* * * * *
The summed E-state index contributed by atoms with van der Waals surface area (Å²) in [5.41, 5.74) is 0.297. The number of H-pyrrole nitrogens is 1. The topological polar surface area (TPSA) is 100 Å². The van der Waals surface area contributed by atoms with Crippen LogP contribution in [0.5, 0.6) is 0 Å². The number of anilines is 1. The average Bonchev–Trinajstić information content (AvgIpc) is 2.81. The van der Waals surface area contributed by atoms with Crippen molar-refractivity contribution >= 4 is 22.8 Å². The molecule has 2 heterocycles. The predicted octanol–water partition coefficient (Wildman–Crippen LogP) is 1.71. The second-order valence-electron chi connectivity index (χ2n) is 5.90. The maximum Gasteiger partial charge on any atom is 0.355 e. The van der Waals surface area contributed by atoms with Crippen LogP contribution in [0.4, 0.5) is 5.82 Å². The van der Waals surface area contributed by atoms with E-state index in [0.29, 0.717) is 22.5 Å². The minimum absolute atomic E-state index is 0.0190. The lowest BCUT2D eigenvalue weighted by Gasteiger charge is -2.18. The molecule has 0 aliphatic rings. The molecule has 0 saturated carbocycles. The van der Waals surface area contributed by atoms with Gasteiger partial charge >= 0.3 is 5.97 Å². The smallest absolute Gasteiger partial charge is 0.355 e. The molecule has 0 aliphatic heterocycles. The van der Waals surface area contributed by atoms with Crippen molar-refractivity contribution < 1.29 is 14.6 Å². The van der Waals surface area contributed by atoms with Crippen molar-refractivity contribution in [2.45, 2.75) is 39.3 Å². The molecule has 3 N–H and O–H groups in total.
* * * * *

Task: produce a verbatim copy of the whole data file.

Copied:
The summed E-state index contributed by atoms with van der Waals surface area (Å²) in [5.41, 5.74) is 0.297. The number of H-pyrrole nitrogens is 1. The topological polar surface area (TPSA) is 100 Å². The van der Waals surface area contributed by atoms with Crippen LogP contribution in [0.5, 0.6) is 0 Å². The number of anilines is 1. The average Bonchev–Trinajstić information content (AvgIpc) is 2.81. The van der Waals surface area contributed by atoms with Crippen molar-refractivity contribution >= 4 is 22.8 Å². The molecule has 2 heterocycles. The predicted octanol–water partition coefficient (Wildman–Crippen LogP) is 1.71. The second-order valence-electron chi connectivity index (χ2n) is 5.90. The maximum Gasteiger partial charge on any atom is 0.355 e. The van der Waals surface area contributed by atoms with Crippen LogP contribution in [0.4, 0.5) is 5.82 Å². The van der Waals surface area contributed by atoms with E-state index in [0.29, 0.717) is 22.5 Å². The minimum absolute atomic E-state index is 0.0190. The lowest BCUT2D eigenvalue weighted by Gasteiger charge is -2.18. The molecule has 0 aliphatic rings. The molecule has 0 saturated carbocycles. The van der Waals surface area contributed by atoms with Gasteiger partial charge >= 0.3 is 5.97 Å². The smallest absolute Gasteiger partial charge is 0.355 e. The molecule has 0 aliphatic heterocycles. The van der Waals surface area contributed by atoms with Crippen molar-refractivity contribution < 1.29 is 14.6 Å². The van der Waals surface area contributed by atoms with Crippen molar-refractivity contribution in [2.45, 2.75) is 39.3 Å². The molecule has 3 N–H and O–H groups in total.